However, there is a chance McGee has just been held back and can immediately improve in that department. As Matt Moore of CBSSports.com points out, McGee says Shaw wants him to work and utilize his jump shot.

On the surface, it seems unlikely McGee will start making shots from the elbow consistently, but he did stretch the defense at times when he was in college at Nevada. Plus, his form doesn't look too shabby either.

It's fair to be optimistic about McGee strengthening his fundamentals and outside shot, and it will help the perhaps most athletic big man in the game enormously. But it's going to be a work in progress, and it's going to take some time.

McGee won't shock anyone this season, but he will post some of the best numbers of his career to go with his tenacious motor. 

 Projection: 30.9 minutes, 12.2 points, 8.7 rebounds, 2.6 blocks

 

J.J. Hickson

Jeff Gross/Getty Images

Even though Hickson is more suited at power forward, there's a decent chance he will split time between the 4 and the 5. Before Hickson's arrival in the offseason, he was the starting center for Portland and averaged 12.7 points and 10.4 rebounds in the 2012-13 season.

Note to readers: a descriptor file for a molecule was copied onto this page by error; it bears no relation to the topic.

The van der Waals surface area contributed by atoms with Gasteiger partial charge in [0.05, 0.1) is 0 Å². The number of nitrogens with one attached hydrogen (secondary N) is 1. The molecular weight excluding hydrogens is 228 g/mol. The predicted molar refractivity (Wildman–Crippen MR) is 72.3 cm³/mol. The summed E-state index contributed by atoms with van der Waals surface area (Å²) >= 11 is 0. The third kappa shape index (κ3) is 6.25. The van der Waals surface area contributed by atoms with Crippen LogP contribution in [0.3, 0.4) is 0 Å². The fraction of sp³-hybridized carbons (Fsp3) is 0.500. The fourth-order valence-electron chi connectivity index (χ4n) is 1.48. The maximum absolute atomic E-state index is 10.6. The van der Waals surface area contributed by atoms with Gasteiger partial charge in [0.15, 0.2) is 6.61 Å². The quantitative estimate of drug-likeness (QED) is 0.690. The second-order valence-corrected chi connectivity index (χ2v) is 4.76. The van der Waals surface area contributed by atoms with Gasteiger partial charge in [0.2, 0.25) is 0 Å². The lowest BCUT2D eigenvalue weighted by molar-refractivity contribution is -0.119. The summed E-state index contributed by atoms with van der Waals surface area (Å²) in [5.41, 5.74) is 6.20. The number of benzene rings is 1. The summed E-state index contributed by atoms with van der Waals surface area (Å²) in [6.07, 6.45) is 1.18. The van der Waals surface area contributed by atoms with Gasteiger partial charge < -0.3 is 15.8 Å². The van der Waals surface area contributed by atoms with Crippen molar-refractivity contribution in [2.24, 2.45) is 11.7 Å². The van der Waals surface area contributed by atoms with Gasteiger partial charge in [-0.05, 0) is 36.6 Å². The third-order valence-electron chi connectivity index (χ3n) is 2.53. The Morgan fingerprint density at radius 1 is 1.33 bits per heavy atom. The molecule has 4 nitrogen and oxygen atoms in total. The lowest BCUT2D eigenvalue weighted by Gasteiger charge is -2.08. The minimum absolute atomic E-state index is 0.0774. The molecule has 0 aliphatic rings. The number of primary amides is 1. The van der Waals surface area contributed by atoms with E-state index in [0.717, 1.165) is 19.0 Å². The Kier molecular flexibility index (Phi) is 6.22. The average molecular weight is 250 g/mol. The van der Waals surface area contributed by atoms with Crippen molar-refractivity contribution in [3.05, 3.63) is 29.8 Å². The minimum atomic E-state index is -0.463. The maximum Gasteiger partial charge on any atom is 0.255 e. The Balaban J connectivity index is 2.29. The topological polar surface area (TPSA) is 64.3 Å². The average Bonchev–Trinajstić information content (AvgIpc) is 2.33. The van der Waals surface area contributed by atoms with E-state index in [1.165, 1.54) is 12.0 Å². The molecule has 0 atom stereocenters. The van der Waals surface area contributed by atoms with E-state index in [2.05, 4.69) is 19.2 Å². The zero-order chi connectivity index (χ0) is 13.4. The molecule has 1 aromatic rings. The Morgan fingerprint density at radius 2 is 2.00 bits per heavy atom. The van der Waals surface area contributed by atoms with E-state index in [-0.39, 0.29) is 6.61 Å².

According to Shaw in Lopez' article, Kenneth Faried has the inside track to start at power forward to assist McGee. Therefore, Hickson will be coming off the bench and serve as Denver's primary offensive post threat. 

Depending on the opponent and what kind of a bench it has, the Nuggets could go small and play Hickson at center. Hickson isn't dominant in the post, but he is diverse and contributes in multiple ways.

Hickson doesn't have the motor like Faried and McGee, but he can get up high and dunk on opponents. Just ask Los Angeles Clippers' DeAndre Jordan about this slam.

Along with being a much improved rebounder, Hickson is tough to defend because he can drive to the hoop as well as hit the mid-range jumper. Last season, according to NBA.com's shot chart, he was an impressive 49.3 percent from 16-to-24 feet.

Shot chart from NBA.com